FINRA hands J.P. Morgan Securities $1.1 million 'traffic ticket' for failing to report 89 potential criminal cases
FINRA is fining J.P. Morgan Securities $1.1 million for failing to report 89 internal investigations against its advisors and employees between 2012 and 2018.
The timeline covers the period of time when former JPMorgan financial advisor Johnny Burris began whistleblowing about product pushing and other alleged problems at the bank. The action follows years of reporting by Financial Planning into FINRA’s failure to take action against JPMorgan, one of its largest member firms, for retaliating against Burris and for causing harm to clients.
“It’s just staggering that there were 89 internal investigations that they failed to report during that period of time,” says Teresa Verges, a former assistant regional director in the SEC’s enforcement office in Miami, who now serves on a FINRA arbitration task force. Broker-dealers are required to file with FINRA a Form U5 — a Uniform Termination Notice for Securities Industry Registration — within 30 days of terminating a registered representative's employment or affiliation with a firm, and to file an amendment within 30 days of learning that anything previously disclosed on a Form U5 is inaccurate or incomplete.
Several experts, including Verges, questioned the size of the fine and the tone of the FINRA release: “$1.1 million is like a traffic ticket,” says Lisa Braganca, a former SEC branch chief for the agency’s enforcement division in Chicago, who now represents clients in FINRA arbitration. “It’s kind of like, ‘Oh, you know, JPMorgan forgot to fill out a form.’ This isn’t just a form. This is an integral, critical part of the compliance and enforcement system,” she says.
By waiting an average of two years to report these investigations, JPMorgan prevented not only FINRA, but other regulators, other brokerages and the public, from learning about advisors allegedly involved in wrongdoing. When it comes to FINRA, the clock has already run out on many of them — across the 89 cases, 30 of the advisors involved will not be investigated by FINRA because the cases are too old, FINRA said in a news release.
“This is incredibly relevant information for FINRA to say, ‘Oh, gee, you know what? This is old, they didn’t tell us till later, we can’t do anything,” Braganca says. “Not good enough.”
The regulator did not say how many other advisors may now be subject to investigation. As part of its decision, FINRA is also requiring the bank to certify within two months that it has taken appropriate corrective measures.
“Firms must live up to their responsibility as a gatekeeper and disclose allegations in a timely, accurate and complete manner,” Susan Schroeder, executive vice president of FINRA's Department of Enforcement, said in a statement. “This disclosure responsibility is essential.”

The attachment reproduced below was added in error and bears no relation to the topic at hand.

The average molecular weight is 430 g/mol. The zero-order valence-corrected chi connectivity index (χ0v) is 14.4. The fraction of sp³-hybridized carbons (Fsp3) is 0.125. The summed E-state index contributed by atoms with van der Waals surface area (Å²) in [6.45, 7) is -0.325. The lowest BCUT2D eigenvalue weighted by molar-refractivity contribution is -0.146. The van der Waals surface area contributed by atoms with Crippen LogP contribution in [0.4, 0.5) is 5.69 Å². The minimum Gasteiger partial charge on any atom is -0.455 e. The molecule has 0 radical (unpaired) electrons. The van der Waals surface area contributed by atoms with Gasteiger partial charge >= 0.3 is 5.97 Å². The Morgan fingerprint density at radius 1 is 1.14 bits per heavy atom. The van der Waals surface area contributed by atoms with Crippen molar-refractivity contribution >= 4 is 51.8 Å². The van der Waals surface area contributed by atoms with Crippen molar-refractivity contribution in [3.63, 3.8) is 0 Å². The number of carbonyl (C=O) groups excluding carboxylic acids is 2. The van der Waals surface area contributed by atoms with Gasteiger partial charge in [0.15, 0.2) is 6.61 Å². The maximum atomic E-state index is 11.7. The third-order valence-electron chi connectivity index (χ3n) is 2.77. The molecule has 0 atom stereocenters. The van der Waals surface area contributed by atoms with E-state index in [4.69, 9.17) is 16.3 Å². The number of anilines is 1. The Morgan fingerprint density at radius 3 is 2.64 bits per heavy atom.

Representatives of the regulator did not immediately respond to questions. As part of the $1.1 million settlement, J.P.Morgan Securities neither admitted nor denied the charges. A JPMorgan spokeswoman provided the following statement, "We’re pleased to put this matter behind us. We’ve since made a number of improvements to our controls and procedures to comply with reporting requirements.”
Over the past several years, Financial Planning’s investigations have identified five of the many current or former JPMorgan managers who allegedly took part in a scheme against Burris that another regulator, the Occupational Safety and Health Administration, concluded was retaliatory. They include Philip Haigis, Andrew Held, Umbreen Kazmi, all of whom are still employed by the bank, as well as Laya Gavin, who is now a real estate broker in Arizona. In 2017, FINRA issued a private letter of sanction against Gavin for creating false evidence used against Burris in his wrongful termination FINRA arbitration. The letter was obtained by Financial Planning through state of Arizona open records laws. Based partially on the false evidence, Burris lost that fight.
It was not immediately clear if Gavin, or any of the other managers involved in Burris’ case, were among the financial professionals involved in the 89 cases.
The allegations in those cases involve “misappropriation of customer and company funds, borrowing from customers, forgery or falsification or alteration of documents, unauthorized trading, making unsuitable recommendations, structuring and other suspicious activity,” FINRA said in its release, which describes JPMorgan’s internal investigations as stretching from January 2012 to April 2018.
During a similar time period, from 2011 to 2018, JPMorgan paid out a total of $43.41 billion in dozens of regulatory fines and settlements involving criminal behavior and fraud, according to Financial Planning’s investigation.